By: ICEJ Staff Writers
The recent major wave of Aliyah continues into 2023. More than 73,000 Jews immigrated to Israel in 2022, the highest numbers since the years following the dissolution of the Soviet Union in 1989. The ICEJ continues to assist with flights, airport transfers, Aliyah preparation seminars, and trips to the Israeli consul for visas.
There are also many innovative ways in this amazing ingathering, such as assisting with Aliyah winter camps this January for Ukrainian Jewish youth in the safety of the nearby Baltic states.
There was a jovial atmosphere on the bus as fifty-four youth from Ukraine crossed the border into Poland and continued to Riga, Latvia, to join 21 Ukrainian refugee children living in other East European countries along with 45 Latvian Jewish children.
The youth were excited to stay in a 3-star resort hotel and soon the conference rooms turned into hives of activity as the younger ones started making new friends, embracing their heritage, and learning all they could about making Aliyah from Israeli counsellors.
Aliyah youth camps have been a huge success over the years, and this year definitely was no different!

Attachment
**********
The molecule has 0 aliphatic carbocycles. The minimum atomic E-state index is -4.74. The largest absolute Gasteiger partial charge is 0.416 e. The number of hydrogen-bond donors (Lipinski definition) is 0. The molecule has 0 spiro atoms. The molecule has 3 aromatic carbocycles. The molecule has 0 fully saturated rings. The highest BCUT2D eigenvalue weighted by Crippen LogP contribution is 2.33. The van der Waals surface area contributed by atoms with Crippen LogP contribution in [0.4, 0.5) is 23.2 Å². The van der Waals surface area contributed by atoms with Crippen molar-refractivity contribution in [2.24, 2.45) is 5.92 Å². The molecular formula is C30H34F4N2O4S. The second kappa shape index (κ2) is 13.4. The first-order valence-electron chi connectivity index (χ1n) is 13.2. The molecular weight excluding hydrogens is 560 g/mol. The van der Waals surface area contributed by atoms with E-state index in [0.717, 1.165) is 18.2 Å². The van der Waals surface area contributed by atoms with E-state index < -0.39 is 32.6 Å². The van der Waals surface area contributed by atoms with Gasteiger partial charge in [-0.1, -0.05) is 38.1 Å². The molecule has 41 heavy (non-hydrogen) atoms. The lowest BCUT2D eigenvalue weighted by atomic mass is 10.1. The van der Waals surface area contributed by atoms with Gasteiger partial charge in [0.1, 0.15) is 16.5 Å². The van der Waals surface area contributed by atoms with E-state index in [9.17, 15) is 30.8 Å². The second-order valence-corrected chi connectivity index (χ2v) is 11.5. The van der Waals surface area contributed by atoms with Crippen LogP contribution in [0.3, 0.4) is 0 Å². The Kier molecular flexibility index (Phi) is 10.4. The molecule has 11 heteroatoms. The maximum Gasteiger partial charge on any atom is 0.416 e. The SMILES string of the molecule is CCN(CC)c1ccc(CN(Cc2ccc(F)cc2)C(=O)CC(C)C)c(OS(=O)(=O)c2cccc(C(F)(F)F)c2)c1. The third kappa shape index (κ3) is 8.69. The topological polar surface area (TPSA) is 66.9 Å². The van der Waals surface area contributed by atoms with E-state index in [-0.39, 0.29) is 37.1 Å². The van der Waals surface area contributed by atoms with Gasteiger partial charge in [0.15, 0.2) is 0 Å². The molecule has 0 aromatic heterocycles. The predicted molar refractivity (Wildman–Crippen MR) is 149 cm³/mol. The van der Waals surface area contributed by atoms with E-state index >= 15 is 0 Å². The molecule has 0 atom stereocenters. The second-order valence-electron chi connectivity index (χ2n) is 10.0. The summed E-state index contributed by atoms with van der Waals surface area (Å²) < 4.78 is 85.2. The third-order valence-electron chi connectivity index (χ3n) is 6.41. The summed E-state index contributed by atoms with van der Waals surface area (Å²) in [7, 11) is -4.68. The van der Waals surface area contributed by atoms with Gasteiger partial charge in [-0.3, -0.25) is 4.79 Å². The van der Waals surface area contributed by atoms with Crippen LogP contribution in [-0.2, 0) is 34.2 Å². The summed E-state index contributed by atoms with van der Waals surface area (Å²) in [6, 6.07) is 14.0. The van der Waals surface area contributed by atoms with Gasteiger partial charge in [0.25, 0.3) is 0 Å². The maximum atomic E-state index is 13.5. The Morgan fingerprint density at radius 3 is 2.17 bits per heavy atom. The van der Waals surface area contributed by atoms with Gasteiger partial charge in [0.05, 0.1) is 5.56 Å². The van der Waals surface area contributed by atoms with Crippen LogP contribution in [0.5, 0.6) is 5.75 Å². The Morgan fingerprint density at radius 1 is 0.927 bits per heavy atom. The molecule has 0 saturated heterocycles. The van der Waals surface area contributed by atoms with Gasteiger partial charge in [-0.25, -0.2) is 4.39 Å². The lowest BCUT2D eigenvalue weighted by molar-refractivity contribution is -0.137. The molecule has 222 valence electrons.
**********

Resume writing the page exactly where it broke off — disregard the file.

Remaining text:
Isaac, one of the campers from Lviv, expressed his opinion of the camp by showing a big “thumbs up” sign!
Meanwhile, another youth from near Kyiv simply called it, “Super!”
“This is just one tangible example of the critical work for the Jews of Ukraine, made possible thanks to generous friends such as yourselves”, said Danielle Mor of the Jewish Agency, which organised the camp. “May 2023 be marked by such joy and hope.”
This is the second Aliyah youth camp that the ICEJ has recently supported in the Baltic region. The first was in held in Lithuania in September for more than 100 children.
On 18 December, the ICEJ supported a special Hanukkah Day of Israel in Riga and our first sponsored flight from there was on the 19th of December. The first family was brought from a coastal city to the airport by van with extra baggage for the direct flight to Israel.
The Jewish remnant still in the former Soviet Union have many concerns about their safety and future. They risk being conscripted for military service in Russia, while in Ukraine men of draft age are restricted from leaving the country. This has led to the separation of family members, some of whom have gone to Israel and others to East European countries. Currently, we are assisting with the evacuation of frail elderly Jews and helping with youth Aliyah, especially for displaced families throughout the Former Soviet Union as well as with our integration programs and humanitarian help in the Diaspora.
Our Aliyah work first began in Vienna in 1980 and since then we have assisted more than 170,000 Jews coming home to Israel, plus many, many more during their integration process. Thank you for partnering with us in our Aliyah efforts to bring Jews back to their biblical homeland – the Land of Israel. Please support this work by giving at: icej.org.au/donate/